3. Do This When You Get a Passive-Aggressive Email

Reading a passive-aggressive email is one of the most infuriating work situations. You want to reply in all-caps to get your point across and defend yourself. But you’re smart enough to know that won’t resolve anything.

So try to follow this formula when you get a passive-aggressive email:

Take your time; never reply when you’re angry or raging with emotions. Go back to step 1 and take lots of deep breaths. Find a calm, cool, level-head. Ideally, it’s best to take a walk or talk to someone who makes you smile to distract yourself from losing it. 

Gather the facts when you’re ready to respond. You’ll need to adopt a matter-of-fact tone that’s free of emotion and blame. Make sure you’re all on the same page about the specifics that triggered your coworker’s email.

Try to add specific dates, comments from your project management software, snippets from email threads, sales numbers, analytics and metrics, etc. to address their frustrations and concerns while remaining based in the facts.

Avoid using “you” and switch to “we.” This subtle change depersonalizes the issue so you can get to the heart of the matter. Phrases such as “when we have miscommunication” or “we should find a better way to discuss these issues” are much more disarming than blaming someone for their mistakes.

Write several drafts and keep proofreading your email before sending it. Give yourself time between versions to ensure there’s absolutely nothing emotional or triggering. End it by saying you’d be happy to discuss the situation further to clear up potential issues moving forward.

CC others on your reply. A passive aggressive coworker may be less likely to say something nasty when others on the thread may hold them accountable for their comments. 

4. Build and Reinforce Healthy Communication Norms

Everyone slips into passive-aggressive behavior occasionally. So it helps to create a communication policy that gives everyone a chance to express themselves in a healthy, professional manner.

In a psychologically safe workplace, healthy, constructive discussions and group problem-solving strengthen the entire team’s dynamics.

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So you and your team should agree to use:


  • Honest, direct communication standards. The lines of communication should be respectful, free-flowing, and productive. Set this expectation, and welcome feedback during meetings without repercussion to show you mean it. You can even create an open-door policy (that extends to your email inbox and Slack messages) to give teammates the chance to speak up one-on-one.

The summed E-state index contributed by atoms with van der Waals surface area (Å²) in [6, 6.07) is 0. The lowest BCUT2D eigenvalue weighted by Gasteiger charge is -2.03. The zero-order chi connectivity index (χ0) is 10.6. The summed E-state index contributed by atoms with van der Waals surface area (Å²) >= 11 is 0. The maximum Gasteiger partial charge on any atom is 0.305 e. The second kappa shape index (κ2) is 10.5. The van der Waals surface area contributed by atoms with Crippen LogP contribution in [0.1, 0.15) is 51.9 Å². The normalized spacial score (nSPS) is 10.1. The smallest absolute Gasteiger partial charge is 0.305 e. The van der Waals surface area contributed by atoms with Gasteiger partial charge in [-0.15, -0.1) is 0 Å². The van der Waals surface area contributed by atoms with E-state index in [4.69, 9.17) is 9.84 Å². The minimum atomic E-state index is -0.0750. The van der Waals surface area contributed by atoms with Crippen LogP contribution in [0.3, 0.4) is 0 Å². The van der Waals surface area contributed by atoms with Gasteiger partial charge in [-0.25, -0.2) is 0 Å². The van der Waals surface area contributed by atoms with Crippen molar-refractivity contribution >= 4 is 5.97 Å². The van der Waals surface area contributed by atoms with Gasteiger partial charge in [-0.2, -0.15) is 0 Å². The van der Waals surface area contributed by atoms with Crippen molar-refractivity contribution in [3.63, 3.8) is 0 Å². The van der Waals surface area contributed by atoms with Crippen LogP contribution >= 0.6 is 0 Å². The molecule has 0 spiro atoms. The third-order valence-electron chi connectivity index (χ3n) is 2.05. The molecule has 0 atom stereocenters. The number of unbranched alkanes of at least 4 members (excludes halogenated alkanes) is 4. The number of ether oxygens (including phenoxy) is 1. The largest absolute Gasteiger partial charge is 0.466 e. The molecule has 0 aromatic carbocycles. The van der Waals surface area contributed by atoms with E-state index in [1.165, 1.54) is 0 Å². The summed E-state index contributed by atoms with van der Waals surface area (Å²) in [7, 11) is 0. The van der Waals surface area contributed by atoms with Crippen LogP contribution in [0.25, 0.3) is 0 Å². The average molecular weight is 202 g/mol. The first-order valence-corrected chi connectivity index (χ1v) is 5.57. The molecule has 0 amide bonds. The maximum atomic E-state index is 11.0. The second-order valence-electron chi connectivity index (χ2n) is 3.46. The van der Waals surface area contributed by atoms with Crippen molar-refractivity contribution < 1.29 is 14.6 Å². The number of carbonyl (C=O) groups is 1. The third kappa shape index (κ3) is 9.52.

• Anonymous feedback channels. If team members disagree about something, but don’t have the courage to discuss it face-to-face just yet, set up an anonymous avenue for anyone to bring up concerns. Do your best to address these ASAP before passive-aggressive behavior has a chance to surface. 


Once these measures are in place, everyone should feel confident to voice their thoughts and feelings. Then, be sure to hold employees accountable for behavior or actions that go against these policies.

5. Keep Good Records If the Behavior Persists

Some people will always be passive-aggressive jerks. It’s just their nature, and you’ll never be able to change that. But if it starts affecting your work, you may need to take the issue to your team leaders, manager, or HR.

You have every right to be happy and respected in the workplace. Under no circumstances should you have to deal with energy vampires draining your productivity.

So if you’ve tried all the other tips in today’s guide, and you feel like you’re not getting anywhere, make sure to keep detailed records of what you’ve been dealing with. Track specific behaviors, actions, conversations, memos after meetings, etc.

Share these examples with your immediate supervisor before escalating it to your higher-ups. You could also ask your boss to work from home to minimize contact with your coworker and be more productive.

The Takeaway On How To Deal with a Passive Aggressive Coworker

These five tips should help you communicate with a passive aggressive coworker constructively to improve your team’s morale. It can be tricky to get to the heart of their frustrations, but you should have more confidence to go about this like the awesome professional you are.